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  • Negative Capability Reclaimed: Literature and Philosophy Contra Politics

I began a few years ago to try to make space in my reckoning and imagining for the marvellous as well as the murderous.

Seamus Heaney

Two concerns cross in this essay: the first, explicit, regards the current condition of the academic humanities, their idioms and axioms, especially in America; the second, implicit, regards my own need to confront criticism, its abstractions that now enable, now disable, the profession and even more the experience of literature. Such concerns must mix speculation and autobiography, mix the pride with the pathos of mind.

But I should admit it from the start: my title cries paradox. Negative capability reclaimed? Can reclamation dwell in “uncertainties, mysteries, doubts, without any irritable reaching after fact and reason,” as Keats thought, and can a critic aspire to the condition of a poet, in whom the “sense of Beauty overcomes every other consideration, or rather obliterates consideration”? 1

Mine, I repeat, is a hybrid critical discourse, touched by exasperation more than mystery. Yet negative capability can still serve us as emblem of certain qualities, attitudes, dispositions that we bring to literature, without turning that happy phrase into yet another slogan. Beyond the arrogance of transient ideologies, beyond the mawkishness of self-regard, negative capability may offer us a kind of patience, perhaps ascesis, the intellectual and, yes, spiritual equivalent of discipline in our moment. [End Page 305]

I

Stated baldly, my proposition, which I will need continually to texture and qualify, is this: the prevalence of politics, the obsession with power, the unrelieved pressure of both in the university, skew our language, thought, values. Thus the ancient quarrel between poetry and philosophy, between Homer and Plato, now cedes the field to a nastier agon between both and politics as GRIM (my acronym for the Great Rumbling Ideological Machine) grinds on. These are no abstractions; the clamorous evidence is all about, indicative even in its triviality, banality.

Take a book blurb. Kathy Acker endorses a new, and quite intelligent work, entitled Male Matters, thus: “Calvin Thomas is able to hint at a way out of the prisonhouse of straight male identity.” Granted, this is but an ad in a university press catalogue. But what does the language reveal about the assumptions of academic discourse? “Prisonhouse,” really, for all unfortunate, straight males? Is a generalization of this kind permissible when blander generalizations about other groups raise such a hue and cry? Will straight African-American or Native American males feel “offended” by the statement? Or is it all a matter of restitution, categorical loyalty, political commitment? And when will that supreme fiction, the white, straight, bourgeois, rational male “subject” cease to prop up every ideological complaint?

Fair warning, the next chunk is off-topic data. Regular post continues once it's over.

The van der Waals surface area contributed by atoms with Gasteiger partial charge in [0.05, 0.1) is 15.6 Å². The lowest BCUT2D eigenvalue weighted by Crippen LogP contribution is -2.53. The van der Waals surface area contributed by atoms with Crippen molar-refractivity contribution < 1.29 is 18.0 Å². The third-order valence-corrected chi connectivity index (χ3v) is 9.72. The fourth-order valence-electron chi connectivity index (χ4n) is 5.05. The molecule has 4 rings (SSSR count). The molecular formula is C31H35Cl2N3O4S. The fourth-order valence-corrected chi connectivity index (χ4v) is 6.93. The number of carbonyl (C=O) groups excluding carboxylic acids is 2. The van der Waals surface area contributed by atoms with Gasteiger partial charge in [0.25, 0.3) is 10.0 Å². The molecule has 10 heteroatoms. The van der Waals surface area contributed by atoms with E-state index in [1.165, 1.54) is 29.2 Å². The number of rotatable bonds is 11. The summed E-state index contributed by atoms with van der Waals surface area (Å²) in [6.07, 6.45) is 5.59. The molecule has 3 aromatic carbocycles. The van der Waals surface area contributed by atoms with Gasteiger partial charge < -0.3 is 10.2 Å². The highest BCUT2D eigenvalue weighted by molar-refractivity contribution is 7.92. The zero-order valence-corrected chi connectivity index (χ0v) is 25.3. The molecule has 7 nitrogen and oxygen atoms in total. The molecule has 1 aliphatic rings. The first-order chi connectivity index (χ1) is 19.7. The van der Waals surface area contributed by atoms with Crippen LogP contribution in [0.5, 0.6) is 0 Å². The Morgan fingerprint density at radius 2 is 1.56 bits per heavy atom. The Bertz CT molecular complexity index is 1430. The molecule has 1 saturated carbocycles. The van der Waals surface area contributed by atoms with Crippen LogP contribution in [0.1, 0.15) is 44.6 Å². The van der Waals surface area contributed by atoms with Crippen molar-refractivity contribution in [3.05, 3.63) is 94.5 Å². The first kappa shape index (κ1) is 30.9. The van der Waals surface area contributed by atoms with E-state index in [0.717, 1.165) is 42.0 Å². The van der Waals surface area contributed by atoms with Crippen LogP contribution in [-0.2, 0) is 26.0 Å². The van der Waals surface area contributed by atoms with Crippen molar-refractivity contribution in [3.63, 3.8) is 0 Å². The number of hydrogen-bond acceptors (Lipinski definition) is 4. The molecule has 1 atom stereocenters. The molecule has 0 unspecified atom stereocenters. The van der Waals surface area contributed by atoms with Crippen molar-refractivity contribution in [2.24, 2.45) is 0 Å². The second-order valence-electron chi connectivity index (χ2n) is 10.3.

Thought blends into hype; words writhe; stereotypes become as transparent as the stereotypes they once repugned. But let us consider an example worthier of criticism. In his Inaugural Lecture as Robert Wallace Professor at the University of Melbourne, entitled “The Departure of English?” (the question mark risks disingenuousness), Professor Simon During inelegantly states: “The academic appropriation of the avant-garde transfiguration of values is happening as what I am calling the departure of English—in the relative decline of literary studies and cultural studies’ emergence.” 2 Professor During thus assumes, on behalf of cultural studies, the mantles of Friedrich Nietzsche, Arthur Rimbaud, Alfred Jarry, Hugo Ball—where is Antonin Artaud?—and Walter Benjamin, though none really had a mantle to bequeath. For a moment, the mind reels: Nietzscheans and poètes maudits, Pataphysicians and Dadaists, as apostles of cultural studies, of political correctness, group think, and GRIM? Involuntarily, the lines of William Butler Yeats, in “The Scholars,” sing out: “Lord, what would they say / Did their Catullus walk that way?” [End Page 306]

We are all free, of course, to reinvent our ancestors and to derive later authority from what an earlier generation derided—free, this side of ludicrousness. But Professor During’s argument, a sort of academic conceit, discourages mere ridicule; it has pedagogical consequences. Thus he continues: “I am certainly not claiming a causal relation between modernism circa 1900 and academic cultural studies today. Rather I want to argue that cultural studies...

Additional Information

ISSN
1086-329X
Print ISSN
0190-0013
Pages
pp. 305-324
Launched on MUSE
1996-10-01
Open Access
No
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